Wednesday, 1 February, 2023

New Hope to Solve Irrigation Problems in Bangladesh

Shahrina Akhtar

New Hope to Solve Irrigation Problems in Bangladesh
Shahrina Akhtar

The management of water resources is of utmost importance to agriculture in Bangladesh. With a population projected to reach 175.0 million by 2025 and scarcity of land, the country has to face serious challenges in intensifying agriculture to sustain food grain self-sufficiency. There are three water-related issues that limit agricultural production in Bangladesh: (a) inadequate irrigation during the dry season; (b) excess of water during the rainy season; and (c) salinity in the coastal region.

Underground storage of sweet water, among other possible approaches, offers an opportunity to ease seasonal water-related problems and halt a water table decline. Various studies in the recent past have shown that in some areas here, irrigation water pumped by shallow tube wells (STW) is not sufficient to meet the water requirement of the standing winter rice crop (Boro rice), especially during the peak dry period of the year, i.e., March-May. This problem is more pronounced in the north-western region (e.g., the Barind region) and in the north-central region (e.g., the Madhupur Hill Tract). On the other hand, in many places of the southern part of the country rice can be cultivated only once a year due to salinity. The recharge shortage is attributed, among other things, to excessive groundwater use for irrigation with thousands of STW. As a result, BADC (Bangladesh Agricultural Development Corporation) and BMDA (Barind Multi-purpose Development Authority) are being prohibited from installing new deep tube wells (DTW) in those areas. Due to lack of irrigation facilities during the dry seasons, excess water during the rainy season, and salinity in the coastal areas, crop cultivation remains restricted to only a single season in many hectares of land in these regions. It is possible, however, to increase crop intensity by bringing these areas under cultivation.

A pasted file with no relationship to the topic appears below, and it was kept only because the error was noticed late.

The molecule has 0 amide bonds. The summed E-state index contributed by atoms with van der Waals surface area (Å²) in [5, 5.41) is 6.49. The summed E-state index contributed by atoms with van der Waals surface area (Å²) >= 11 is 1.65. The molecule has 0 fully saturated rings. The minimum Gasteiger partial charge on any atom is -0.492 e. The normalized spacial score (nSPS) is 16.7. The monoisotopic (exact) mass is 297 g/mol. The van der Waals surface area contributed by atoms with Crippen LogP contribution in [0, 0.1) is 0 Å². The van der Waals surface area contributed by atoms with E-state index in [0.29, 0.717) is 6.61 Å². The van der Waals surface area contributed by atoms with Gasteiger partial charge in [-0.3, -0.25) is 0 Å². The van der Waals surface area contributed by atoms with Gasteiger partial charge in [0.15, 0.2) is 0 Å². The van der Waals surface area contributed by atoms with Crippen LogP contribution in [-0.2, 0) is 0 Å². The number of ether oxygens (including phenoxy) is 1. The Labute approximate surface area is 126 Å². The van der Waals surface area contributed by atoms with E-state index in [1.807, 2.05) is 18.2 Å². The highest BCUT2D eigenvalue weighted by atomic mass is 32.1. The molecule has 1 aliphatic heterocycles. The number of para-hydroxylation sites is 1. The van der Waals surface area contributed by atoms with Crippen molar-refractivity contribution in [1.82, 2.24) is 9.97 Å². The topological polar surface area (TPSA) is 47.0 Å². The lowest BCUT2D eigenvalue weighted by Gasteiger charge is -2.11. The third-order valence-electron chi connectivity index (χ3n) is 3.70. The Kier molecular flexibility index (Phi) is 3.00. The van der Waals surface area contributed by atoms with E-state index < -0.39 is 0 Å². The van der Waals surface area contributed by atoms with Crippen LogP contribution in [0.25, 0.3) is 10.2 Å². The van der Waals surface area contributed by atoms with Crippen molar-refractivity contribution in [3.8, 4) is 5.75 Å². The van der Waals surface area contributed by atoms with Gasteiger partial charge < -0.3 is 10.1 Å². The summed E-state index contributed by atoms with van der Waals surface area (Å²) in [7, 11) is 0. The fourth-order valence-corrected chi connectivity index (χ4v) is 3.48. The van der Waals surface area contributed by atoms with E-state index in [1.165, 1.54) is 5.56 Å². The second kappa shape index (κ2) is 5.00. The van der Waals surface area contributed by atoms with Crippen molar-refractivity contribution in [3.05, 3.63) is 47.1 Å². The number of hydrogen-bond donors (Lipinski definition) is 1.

Aquifer Storage and Recovery (ASR) is a concept of artificial recharge and has recently been promoted by Bangladesh Delta Plan 2100. The Krishi Gobeshona Foundation, a government-sponsored non-profit organization, is funding a policy research project to address these issues. Associate Professor Dr. Sara Nowreen of Bangladesh University of Engineering and Technology (BUET) and Executive Engineer Ms. Afroza Sharmin of Bangladesh Agricultural Development Corporation (BADC) are jointly implementing this policy research.